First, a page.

1. 235g fresh prawns, deveined and chopped
2. 70g fresh pollock filet fish, chopped
3. 2 cloves garlic, crushed and minced
4. 1 tsp. salt
5. 1/4 tsp. ground white pepper
6. 1 tsp. sugar
7. 1/2 tsp. sesame oil
8. 3 tbsp. Shao Xing rice wine
9. 4 tbsp. corn flour
10. 2 tbsp. plain flour

Coating and Frying:
11. 2 tbsp. plain flour
12. 1 egg beaten
13. 8 tbsp. panko bread crumbs
14.800 ml. sunflower oil

To serve:
15. 1 head of baby gem lettuce
16. 50g coriander, chopped
17. 2 spring onions, chopped
18. 4 tbsp. shop- bought- sweet chilli sauce


1. Tip the prawns, fish, garlic, salt, pepper, sugar, sesame oil, rice wine, cornflour and plain flour into a food processor – and blend until all the ingredients are well combined.Take a spoonful of the combined ingredients into your palm and make 14 golfball size balls.Using a pastry brush, brush the plate and the cling film with oil. Place the prawn balls on an oiled plate and cover with a cling film for at least one hour. It is important to oil the plate and the cling film as this will prevent the prawn balls from sticking into the plate and the cling film.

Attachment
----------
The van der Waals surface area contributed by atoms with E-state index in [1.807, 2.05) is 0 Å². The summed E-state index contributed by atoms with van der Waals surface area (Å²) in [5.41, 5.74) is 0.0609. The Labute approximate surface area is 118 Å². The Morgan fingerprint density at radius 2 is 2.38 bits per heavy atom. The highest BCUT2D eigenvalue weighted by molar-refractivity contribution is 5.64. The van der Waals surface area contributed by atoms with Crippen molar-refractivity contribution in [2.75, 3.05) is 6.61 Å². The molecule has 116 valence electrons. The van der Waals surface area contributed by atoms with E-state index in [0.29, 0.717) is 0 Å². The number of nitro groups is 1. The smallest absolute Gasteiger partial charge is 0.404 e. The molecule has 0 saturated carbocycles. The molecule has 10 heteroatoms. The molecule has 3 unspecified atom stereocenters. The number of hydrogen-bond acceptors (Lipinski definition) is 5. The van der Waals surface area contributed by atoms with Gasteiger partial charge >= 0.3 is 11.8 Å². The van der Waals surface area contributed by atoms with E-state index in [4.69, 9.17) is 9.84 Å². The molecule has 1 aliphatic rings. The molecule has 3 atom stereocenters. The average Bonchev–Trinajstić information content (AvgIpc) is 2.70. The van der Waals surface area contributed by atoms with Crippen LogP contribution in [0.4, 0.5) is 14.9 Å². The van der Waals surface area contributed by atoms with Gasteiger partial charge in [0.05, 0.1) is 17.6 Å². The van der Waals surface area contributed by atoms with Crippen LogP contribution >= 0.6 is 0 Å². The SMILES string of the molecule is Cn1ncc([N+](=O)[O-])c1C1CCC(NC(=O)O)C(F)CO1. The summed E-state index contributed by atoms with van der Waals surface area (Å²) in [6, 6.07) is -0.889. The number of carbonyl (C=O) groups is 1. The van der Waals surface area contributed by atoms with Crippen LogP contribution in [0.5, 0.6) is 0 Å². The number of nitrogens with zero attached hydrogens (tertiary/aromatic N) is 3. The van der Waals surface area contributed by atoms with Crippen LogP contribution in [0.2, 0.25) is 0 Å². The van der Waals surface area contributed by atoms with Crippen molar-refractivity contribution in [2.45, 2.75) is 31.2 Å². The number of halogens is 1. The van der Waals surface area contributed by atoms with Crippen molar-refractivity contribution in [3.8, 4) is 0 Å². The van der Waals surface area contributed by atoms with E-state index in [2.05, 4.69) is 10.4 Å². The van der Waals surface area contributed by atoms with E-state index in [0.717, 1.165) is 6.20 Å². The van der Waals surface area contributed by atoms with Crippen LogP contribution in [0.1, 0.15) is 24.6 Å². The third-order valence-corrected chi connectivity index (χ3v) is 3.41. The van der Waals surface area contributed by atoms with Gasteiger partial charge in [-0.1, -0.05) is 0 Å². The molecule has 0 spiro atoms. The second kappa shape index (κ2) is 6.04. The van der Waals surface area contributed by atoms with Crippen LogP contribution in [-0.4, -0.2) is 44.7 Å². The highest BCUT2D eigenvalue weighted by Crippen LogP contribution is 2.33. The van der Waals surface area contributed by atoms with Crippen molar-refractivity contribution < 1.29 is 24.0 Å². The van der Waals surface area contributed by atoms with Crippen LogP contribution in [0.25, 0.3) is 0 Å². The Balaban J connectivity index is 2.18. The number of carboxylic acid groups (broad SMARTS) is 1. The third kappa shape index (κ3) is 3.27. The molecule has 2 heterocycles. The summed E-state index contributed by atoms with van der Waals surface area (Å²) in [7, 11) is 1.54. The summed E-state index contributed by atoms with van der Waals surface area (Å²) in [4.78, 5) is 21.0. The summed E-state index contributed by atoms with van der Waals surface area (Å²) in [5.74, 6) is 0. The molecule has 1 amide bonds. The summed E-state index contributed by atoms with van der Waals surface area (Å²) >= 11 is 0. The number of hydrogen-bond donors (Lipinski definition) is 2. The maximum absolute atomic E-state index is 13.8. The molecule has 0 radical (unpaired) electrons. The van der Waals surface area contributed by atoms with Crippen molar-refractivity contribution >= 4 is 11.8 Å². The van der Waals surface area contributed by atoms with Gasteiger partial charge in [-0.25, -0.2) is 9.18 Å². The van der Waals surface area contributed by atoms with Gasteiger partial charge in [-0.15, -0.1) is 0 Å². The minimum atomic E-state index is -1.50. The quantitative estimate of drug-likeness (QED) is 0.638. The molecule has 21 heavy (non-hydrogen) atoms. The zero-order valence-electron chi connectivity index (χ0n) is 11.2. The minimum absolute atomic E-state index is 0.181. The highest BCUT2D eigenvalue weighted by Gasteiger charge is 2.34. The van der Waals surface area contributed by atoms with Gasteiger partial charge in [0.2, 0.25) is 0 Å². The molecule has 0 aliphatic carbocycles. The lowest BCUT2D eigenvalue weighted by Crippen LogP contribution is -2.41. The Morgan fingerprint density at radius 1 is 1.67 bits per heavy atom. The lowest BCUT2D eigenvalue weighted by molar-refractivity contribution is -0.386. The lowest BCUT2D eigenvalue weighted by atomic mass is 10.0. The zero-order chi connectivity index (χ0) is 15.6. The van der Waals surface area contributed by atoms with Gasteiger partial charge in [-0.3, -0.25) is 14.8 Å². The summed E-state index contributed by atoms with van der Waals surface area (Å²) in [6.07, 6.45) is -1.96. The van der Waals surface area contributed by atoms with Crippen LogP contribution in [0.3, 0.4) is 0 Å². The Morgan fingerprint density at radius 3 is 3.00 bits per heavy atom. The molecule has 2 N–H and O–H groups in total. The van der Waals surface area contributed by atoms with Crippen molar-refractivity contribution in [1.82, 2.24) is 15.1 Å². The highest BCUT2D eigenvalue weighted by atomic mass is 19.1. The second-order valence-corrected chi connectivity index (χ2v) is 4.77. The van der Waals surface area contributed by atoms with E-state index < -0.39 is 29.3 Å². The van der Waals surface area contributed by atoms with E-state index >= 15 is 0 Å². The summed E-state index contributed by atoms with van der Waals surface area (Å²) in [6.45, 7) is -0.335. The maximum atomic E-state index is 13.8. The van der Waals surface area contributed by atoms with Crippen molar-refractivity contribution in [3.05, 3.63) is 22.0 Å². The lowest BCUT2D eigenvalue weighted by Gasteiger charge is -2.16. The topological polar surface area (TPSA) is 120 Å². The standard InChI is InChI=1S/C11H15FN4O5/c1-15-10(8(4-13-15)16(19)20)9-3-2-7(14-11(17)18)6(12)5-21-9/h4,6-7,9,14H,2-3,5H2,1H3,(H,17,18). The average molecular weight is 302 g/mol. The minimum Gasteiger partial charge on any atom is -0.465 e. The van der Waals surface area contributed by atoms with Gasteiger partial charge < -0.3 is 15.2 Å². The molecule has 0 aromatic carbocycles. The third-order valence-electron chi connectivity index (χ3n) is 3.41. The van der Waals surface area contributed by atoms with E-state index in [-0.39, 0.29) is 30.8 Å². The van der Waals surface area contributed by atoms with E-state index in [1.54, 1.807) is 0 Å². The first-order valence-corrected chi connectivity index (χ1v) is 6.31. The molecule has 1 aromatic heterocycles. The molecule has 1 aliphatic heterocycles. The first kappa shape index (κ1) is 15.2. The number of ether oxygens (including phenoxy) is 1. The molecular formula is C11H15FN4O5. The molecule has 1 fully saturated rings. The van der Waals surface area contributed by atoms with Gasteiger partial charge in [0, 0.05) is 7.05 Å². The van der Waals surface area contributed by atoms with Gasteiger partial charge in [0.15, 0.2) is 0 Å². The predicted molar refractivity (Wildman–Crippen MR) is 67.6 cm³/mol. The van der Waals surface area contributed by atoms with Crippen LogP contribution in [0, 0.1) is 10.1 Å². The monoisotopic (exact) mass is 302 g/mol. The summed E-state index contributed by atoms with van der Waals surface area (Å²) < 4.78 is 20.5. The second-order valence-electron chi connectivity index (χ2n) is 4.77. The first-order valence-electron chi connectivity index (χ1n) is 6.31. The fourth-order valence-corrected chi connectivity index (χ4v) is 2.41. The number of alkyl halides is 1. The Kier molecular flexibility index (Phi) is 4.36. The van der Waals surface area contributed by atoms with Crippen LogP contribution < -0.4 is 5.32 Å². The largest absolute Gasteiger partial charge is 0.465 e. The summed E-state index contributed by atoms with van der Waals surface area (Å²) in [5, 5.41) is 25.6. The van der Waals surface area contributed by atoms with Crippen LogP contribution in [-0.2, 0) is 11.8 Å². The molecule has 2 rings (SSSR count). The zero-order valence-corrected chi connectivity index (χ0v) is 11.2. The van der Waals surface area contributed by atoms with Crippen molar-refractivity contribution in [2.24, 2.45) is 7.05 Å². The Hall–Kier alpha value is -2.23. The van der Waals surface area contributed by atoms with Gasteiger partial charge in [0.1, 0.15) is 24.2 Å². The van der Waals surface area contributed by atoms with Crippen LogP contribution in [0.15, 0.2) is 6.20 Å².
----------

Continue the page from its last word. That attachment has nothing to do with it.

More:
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Coating and Frying:
2. Place the beaten egg, plain flour, panko breadcrumbs on separate bowls. Dip each prawn balls into flour first, then into the egg and finally into the breadcrumbs coating all sides.Heat the vegetable oil in a dee fat fryer or a wok over a medium heat. Drop each prawn balls into the hot oil and deep fry, turning over when golden on one side.The prawns will cook for approximately 4 minutes. It would be best not to cook the prawn balls in 3 or 4 batches this will keep the oil temperature hot and will ensure that all the prawn balls are cooked evenly.

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3. Lift the prawn balls out with a net ladle when golden brown. Drain on absorbent kitchen paper.
Serve with chopped coriander, spring onions, baby gem lettuce and serve straight away with a shop-bought sweet chilli sauce. Alternatively, you can also serve this with a bowl of rice as part of a main course.